Review: KAJILLIONAIRE, Oddball Charms and Genuine Emotion in Equal Measure
Evan Rachel Wood, Mark Ivanir, Gina Rodriguez and Debra Winger star in filmmaker Miranda July's latest comedy-drama.
Miranda July (The Future, Me and You and Everyone We Know) may not be one of our most prolific filmmakers (only three films in 13 years), but she’s certainly one of our most talented and justifiably, one of our most respected artists too, writing short stories and a novel, while also stepping in front of the camera in Josephine Decker’s Madeline’s Madeline.
She’s also one of our most idiosyncratic filmmakers, gifted with an unmistakably singular voice and vision, a singular voice and vision confirmed in her latest film, Kajillionaire, a family- and relationship-focused comedy-drama unlike anything in cinemas or video-on-demand this week, month, or even year for that matter. July’s filmmaking eccentricities, however, certainly may not be for anyone unwilling to stray from the beaten, mainstream path, but they’re intended for everyone willing to venture into the non-mainstream, non-conventional filmmaking and embrace whatever and whoever they find there.
July centers Kajillionaire on a three-person grifting crew, Theresa (Debra Winger) and Robert (Richard Jenkins) Dyne, and their 26-year-old daughter, Old Dolio (Evan Rachel Wood), so named for a lottery-winning associate who they hoped would include Old Dolio in his will (he didn’t and she ended up with his name). Operating at the margins of respectable society (insert critique of contemporary capitalism here), Theresa and Robert rent office space from a bubble factory in exchange for cash and wiping down the walls periodically.
They get by, not with a little help from their friends (they have), but by pulling off elaborate, low-stakes grifts, often, if not primarily using Old Dolio as the instrument of their grifting goals, up to and including exploiting Old Dolio’s long-limbed nimbleness to nab post-office packages before they reach their intended recipients and a far more complex one involving airplane tickets, luggage, and luggage insurance.
Old Dolio’s relatively stable, if socially and culturally, impoverished life as the third, expendable member of the Dyne crew gets upended with the introduction of Melanie (Gina Rodriguez), a young woman the Dynes meet on a coast-to-coast flight. Almost immediately, Melanie figures out who and what the Dynes are and pitches herself as a fourth member of the Dyne grifting crew, putting Old Dolio, perpetually starved for attention for her narcissistic, borderline sociopathic parents, on the outside looking in.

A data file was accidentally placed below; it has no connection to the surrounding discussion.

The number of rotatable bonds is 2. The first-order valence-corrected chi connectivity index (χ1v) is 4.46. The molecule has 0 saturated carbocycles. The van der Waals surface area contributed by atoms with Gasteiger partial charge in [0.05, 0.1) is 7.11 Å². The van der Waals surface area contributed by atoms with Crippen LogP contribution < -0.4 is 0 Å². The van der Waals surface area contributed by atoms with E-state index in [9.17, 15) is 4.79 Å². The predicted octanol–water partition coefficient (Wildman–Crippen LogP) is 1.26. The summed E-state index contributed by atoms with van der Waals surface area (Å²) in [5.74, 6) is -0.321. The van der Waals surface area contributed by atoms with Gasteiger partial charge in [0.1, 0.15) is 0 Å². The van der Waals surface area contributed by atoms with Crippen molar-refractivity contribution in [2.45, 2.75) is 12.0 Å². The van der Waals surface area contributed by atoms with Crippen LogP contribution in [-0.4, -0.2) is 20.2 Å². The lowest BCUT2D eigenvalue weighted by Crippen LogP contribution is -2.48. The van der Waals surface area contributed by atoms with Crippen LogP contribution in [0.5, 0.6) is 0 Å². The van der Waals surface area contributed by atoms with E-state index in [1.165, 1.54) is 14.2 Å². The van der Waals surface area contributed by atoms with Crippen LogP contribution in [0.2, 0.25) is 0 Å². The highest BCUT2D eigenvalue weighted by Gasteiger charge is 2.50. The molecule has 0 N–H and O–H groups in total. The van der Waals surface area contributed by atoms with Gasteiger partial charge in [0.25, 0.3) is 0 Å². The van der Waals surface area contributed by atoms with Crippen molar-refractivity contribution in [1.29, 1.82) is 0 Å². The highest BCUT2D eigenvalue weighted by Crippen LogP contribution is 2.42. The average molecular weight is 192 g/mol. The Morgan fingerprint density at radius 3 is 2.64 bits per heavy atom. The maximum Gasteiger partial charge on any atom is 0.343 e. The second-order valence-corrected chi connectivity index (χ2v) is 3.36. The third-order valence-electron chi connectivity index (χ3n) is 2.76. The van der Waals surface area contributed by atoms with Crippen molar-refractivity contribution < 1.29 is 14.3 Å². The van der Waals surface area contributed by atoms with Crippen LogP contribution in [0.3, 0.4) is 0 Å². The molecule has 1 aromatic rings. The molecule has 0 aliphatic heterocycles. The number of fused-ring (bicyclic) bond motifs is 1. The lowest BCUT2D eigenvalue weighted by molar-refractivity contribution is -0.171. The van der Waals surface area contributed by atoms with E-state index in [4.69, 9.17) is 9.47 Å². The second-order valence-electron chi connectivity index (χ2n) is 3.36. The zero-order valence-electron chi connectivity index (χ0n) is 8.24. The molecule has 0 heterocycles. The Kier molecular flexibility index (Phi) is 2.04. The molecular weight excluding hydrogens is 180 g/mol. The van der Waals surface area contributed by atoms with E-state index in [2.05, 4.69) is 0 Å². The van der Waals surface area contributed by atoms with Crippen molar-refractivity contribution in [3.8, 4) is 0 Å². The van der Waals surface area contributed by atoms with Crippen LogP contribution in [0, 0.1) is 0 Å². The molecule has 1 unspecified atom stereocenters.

Old Dolio repeatedly rebuffs Melanie’s attempts at befriending her, presumably out of jealousy and envy for Melanie’s inclusion in the Dyne crew and possibly because Old Dolio simply doesn’t know how to interact with someone if the relationship isn’t purely transactional. It’s a role, like so many other roles in Kajillionaire, that Old Dolio wasn’t born to play, but was forced to play by her biological parents.
For all of her deliberately offbeat, oddball humor, July obviously has something in mind beyond a comedy-drama with an absurdist twist. She’s also taking a deep dive into the complex, contradictory relationships engendered by deeply dysfunctional families like the Dynes.
While Theresa and Robert only see Old Dolio instrumentally, as a means, never an end, their intentionally inadequate parenting skills have left Old Dolio emotionally damaged, incapable of living or surviving without their constant direction or intervention. When Melanie briefly absconds with a willing Old Dolio on a lark, Old Dolio begins to act and react differently, if still contrary to what passes for “normal” (she flails her body when dancing, melts down when she thinks an earthquake is the “Big One”).
Kajillionaire’s themes and subtext hinge almost completely on Wood’s central performance as Old Dolio Dyne (ODD). It's a pitch-perfect, standout performance. Wood's Old Dolio is shy, awkward, with the body language of someone who’s been imprisoned, emotionally if not physically, for most of her pre- and adult life by her grifter parents. With a perpetually downcast gaze, long, unkempt hair, and a fixed, wooden gait, not to mention (but we’ll mention it, anyway) a monotone voice that attempts to hide more than it reveal, Wood never ceases to impress and amaze anytime she’s onscreen with the other actors in Kajillionaire.
Given how easy it would have been to turn a character like Old Dolio into a caricature (beginning with her eyebrow-raising name), it’s all more to Wood’s credit that she manages to give a multi-layered performance (with an able assist from July, of course), especially when Old Dolio’s character contrasts so sharply with the grounded, closer-to-real characters played by Winger and Jenkins.
Kajillionaire will be available via Focus Features on VOD platforms beginning September 25, 2020. Visit the official site for more information.